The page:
Ponce’s Honor Lionized by Scholar
St. Augustine, Florida — An unlikely quest to vindicate Ponce de León’s integrity has led a lexicographer of magic words to demystify the Fountain of Youth.
Equipped with a portable camera obscura and a reference tome of alchemical symbols, scholar Craig Conley formally verified De León’s prediction that the spring of healing waters would not be guarded by "shapes of magic.”
"De León may have been a visionary,” Conley said, "but his head wasn’t stuck in the clouds.”
Conley, author of Magic Words: A Dictionary (Weiser Books), explained his use of the camera obscura, an antique photographic instrument.
"Often, magical symbols are only detectable from oblique angles. The camera obscura projects an upside down image inside its darkened chamber. It offers a way of studying something without directly looking at it, to examine from a fresh perspective, without preconceptions.”
Indeed, a popular preconception about De León’s motives is what inspired Conley’s own pursuit for vindication.
Just as facts can become muddied over time, folklore can devolve into "fakelore,” as oral historian Richard Dorson dubbed it.
Hence, De León’s quest for the Fountain of Youth is now popularly regarded as a childish pipe dream—a castle in Spain, if you will—even though evidence points toward a scientific initiative.
De León’s level-headedness is self-evident in a conversation with King Ferdinand, transcribed by Eugene Lee-Hamilton in 1891. De León explained that the Fountain of Youth is a miracle of nature, not of alchemy:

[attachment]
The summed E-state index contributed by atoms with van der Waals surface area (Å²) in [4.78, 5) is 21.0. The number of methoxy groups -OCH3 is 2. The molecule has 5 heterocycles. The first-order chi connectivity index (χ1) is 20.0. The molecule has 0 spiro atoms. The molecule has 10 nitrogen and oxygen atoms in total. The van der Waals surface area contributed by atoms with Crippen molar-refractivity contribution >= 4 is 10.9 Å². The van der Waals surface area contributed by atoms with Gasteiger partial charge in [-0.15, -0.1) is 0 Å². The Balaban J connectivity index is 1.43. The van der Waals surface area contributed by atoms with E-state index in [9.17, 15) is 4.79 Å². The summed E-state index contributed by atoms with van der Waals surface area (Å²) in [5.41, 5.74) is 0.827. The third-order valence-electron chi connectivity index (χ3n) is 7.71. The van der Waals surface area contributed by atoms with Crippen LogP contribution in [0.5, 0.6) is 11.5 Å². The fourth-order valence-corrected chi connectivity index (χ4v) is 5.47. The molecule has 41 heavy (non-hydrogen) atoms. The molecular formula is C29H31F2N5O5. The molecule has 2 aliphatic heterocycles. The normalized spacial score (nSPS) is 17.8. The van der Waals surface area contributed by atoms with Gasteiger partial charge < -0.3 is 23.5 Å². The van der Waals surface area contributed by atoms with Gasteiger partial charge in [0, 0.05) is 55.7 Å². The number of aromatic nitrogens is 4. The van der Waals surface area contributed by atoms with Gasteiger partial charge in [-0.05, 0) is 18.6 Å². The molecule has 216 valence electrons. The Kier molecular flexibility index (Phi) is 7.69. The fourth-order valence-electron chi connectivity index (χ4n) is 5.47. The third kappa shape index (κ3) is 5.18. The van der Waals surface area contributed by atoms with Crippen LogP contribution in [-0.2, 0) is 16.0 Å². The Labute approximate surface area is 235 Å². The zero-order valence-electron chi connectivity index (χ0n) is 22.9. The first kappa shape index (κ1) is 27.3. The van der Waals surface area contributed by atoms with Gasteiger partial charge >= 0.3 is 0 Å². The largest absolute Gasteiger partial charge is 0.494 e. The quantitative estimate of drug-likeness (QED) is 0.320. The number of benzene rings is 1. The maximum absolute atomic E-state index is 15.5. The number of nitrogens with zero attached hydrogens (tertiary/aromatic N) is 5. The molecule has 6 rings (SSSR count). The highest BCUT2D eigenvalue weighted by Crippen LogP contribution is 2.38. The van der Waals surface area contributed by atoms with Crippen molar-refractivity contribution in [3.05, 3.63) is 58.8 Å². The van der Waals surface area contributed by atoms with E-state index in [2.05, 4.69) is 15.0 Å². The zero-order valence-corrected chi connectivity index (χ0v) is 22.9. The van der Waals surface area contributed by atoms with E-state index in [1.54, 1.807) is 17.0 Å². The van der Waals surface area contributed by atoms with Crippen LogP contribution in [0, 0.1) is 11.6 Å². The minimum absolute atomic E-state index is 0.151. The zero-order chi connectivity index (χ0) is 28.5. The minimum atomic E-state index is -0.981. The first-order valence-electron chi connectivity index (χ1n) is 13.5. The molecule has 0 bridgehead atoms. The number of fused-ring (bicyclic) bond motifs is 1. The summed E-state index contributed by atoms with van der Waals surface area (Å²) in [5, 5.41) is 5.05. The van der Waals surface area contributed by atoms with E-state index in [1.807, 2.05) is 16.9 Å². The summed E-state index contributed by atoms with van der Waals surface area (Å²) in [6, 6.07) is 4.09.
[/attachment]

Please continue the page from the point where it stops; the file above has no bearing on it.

"No shapes of magic guard the potent spring; no circling dragons watch it night and day; no evil angels sit beside its brink, to mirror their dark wings within its waves. It hath nor spell nor supernatural essence, but is mere natural water,” rich in minerals and salts and filtered through highly potent medicinal mosses.
Ferdinand asked what then guarded the Fountain of Youth. In answer, De León described the wilds of Florida:
"The dreadful guard of Nature: inextricable forests and morasses, haunts of the panther and all clawed assassins, in whose pestiferous depths and clueless tangle no white man yet has ventured.”
Granted, De León didn’t become associated with healing waters until after his death. Yet popular legends possess an authenticity independent of cold fact.
For example, the "higher truths” in accounts of Washington’s honesty, Lincoln’s humility, and De León’s derring-do are crucial to American civilization.
Conley affirms that the integrity of folklore calls for preservation, maintenance, and protection.
A scholar of esoterica would seem an unlikely champion of De León’s scientific approach. Conley explains, "Old-school skeptics are open-minded. I came to the Fountain of Youth unsure of whether or not I’d find magical symbols. Frankly, had I found them, it would have been an exciting chapter in the living history of the spring.
"However, I must admit that I’m delighted to vindicate Ponce de León.”